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Publication numberUS3651600 A
Publication typeGrant
Publication dateMar 28, 1972
Filing dateMay 14, 1970
Priority dateMay 14, 1970
Publication numberUS 3651600 A, US 3651600A, US-A-3651600, US3651600 A, US3651600A
InventorsEwing Bernard E
Original AssigneeEwing Bernard E
Export CitationBiBTeX, EndNote, RefMan
External Links: USPTO, USPTO Assignment, Espacenet
Herbicide applicator
US 3651600 A
Abstract
An applicator for applying a liquid herbicide to lawns comprises a hollow drum having an absorbent, herbicide-permeable covering which is fed with herbicide from a supply thereof contained within the drum. Rigid with the drum at its ends are wheels somewhat larger than the drum to maintain the absorbent covering of the drum spaced above the ground. The drum has a hollow, rigid core provided over a limited segment of its periphery with feed openings through which herbicide within the core can reach the absorbent covering. The interior of the drum is sealed against communication with the atmosphere except through the feed openings, so that when the device is not in use and the openings are disposed either wholly above or wholly below the liquid level in the ground, escape of herbicide will be prevented. An appropriate means is provided for propelling the applicator over a lawn with the wheels supporting the absorbent drum-surface spaced above the ground.
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Description  (OCR text may contain errors)

United States Patent Ewing [451 Mar. 28, 1972 HERBICIDE APPLICATOR Bernard E. Ewing, 1717 S. Arlington Ave., Indianapolis, Ind. 46201 221 Filed: May 14,1970

211 Appl.No.: 37,159

[72] Inventor:

[52] U.S. Cl ..47/1.5, 401/197 {51] Int. Cl..... ..A0lc 23/00 [58] Field of Search ..401/197; 47/1, 1.5

604,542 9/1960 Canada ..401/197 Primary Examiner-Robert E. Bagwill Attorney-Trask, Jenkins & Hanley [5 7] ABSTRACT An applicator for applying a liquid herbicide to lawns comprises a hollow drum having an absorbent, herbicide-permeable covering which is fed with herbicide from a supply thereof contained within the drum. Rigid with the drum at its ends are wheels somewhat larger than the drum to maintain the absorbent covering of the drum spaced above the ground. The drum has a hollow, rigid core provided over a limited segment of its periphery with feed openings through which herbicide within the core can reach the absorbent covering. The interior of the drum is sealed against communication with the atmosphere except through the feed openings, so that when the device is not in use and the openings are disposed either wholly above or wholly below the liquid level in the ground, escape of herbicide will be prevented. An appropriate means is provided for propelling the applicator over a lawn with the wheels supporting the absorbent drum-surface spaced above the ground.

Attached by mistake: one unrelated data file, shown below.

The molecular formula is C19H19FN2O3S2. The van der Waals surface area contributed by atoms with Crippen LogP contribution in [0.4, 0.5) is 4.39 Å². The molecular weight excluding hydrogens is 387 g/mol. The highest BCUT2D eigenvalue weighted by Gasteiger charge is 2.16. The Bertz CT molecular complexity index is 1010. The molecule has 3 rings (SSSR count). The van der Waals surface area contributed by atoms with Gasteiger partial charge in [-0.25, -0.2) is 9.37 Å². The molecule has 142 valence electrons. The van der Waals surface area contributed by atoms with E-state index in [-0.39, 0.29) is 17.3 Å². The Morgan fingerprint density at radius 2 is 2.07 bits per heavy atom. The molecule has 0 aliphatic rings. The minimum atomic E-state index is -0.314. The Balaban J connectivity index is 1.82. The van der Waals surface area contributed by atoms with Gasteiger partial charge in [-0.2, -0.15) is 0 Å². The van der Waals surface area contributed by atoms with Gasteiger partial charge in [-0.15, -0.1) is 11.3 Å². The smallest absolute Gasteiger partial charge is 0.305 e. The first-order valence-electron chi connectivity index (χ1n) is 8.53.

5 Claims, 5 Drawing Figures Patented March 28, 1972 HERBICIDE APPLICATOR BACKGROUND OF THE INVENTION Herbicides have heretofore been applied to lawns in a variety of ways. The use of sprayers or dusters involves a danger that the herbicide may reach vegetation which it is not desired to injure, such as flowers or decorative bushes. Solid elongated bars containing a herbicide and adapted to be drawn over the ground frequently do not distribute the herbicide evenly. In that method of application, as well as in spraying and dusting, herbicide may reach the roots of standing grass or the leaves of grass just sprouting, where its presence is usually regarded as undesirable. Another method of herbicide application, shown in my prior U.S. Pat. No. 3,021,642, involves the use of an elongated herbicide reservoir adapted for attachment to a lawn mower and having at its bottom a wick which projects downwardly and through which herbicide within the reservoir is wiped on the newly cut grass. Such an applicator has a disadvantage in that the wick is subject to undesirable wear and the further disadvantage that when the device is not in use herbicide may be lost by dripping from the wick or by evaporation from the exposed surface of the wick. There therefore has been a need for a herbicide applicator free from the disadvantages just noted, and it is the object of this invention to provide such an applicator.

SUMMARY OF THE INVENTION An applicator in accordance with this invention embodies an elongated drum having a rigid, cylindrical core, conveniently a length of plastic pipe. Exteriorly, the core is provided with a covering of an absorbent material which is fed with herbicide from a supply within the core through feed openings provided in the core-wall. Desirably, the core is sealed against communication with the atmosphere except through those openings, which are preferably confined to a limited segment of the core-circumference. At the ends of the drum, wheels are secured thereto, such wheels having a diameter greater than that of the drum so that as the drum rolls over the surface of a lawn, the outer surface of the drum will be out of contact with the ground and the roots of the grass. A suitable means is provided for propelling the drum over the lawn, such means being preferably adapted either for propelling the device by hand or by attachment to a powered vehicle.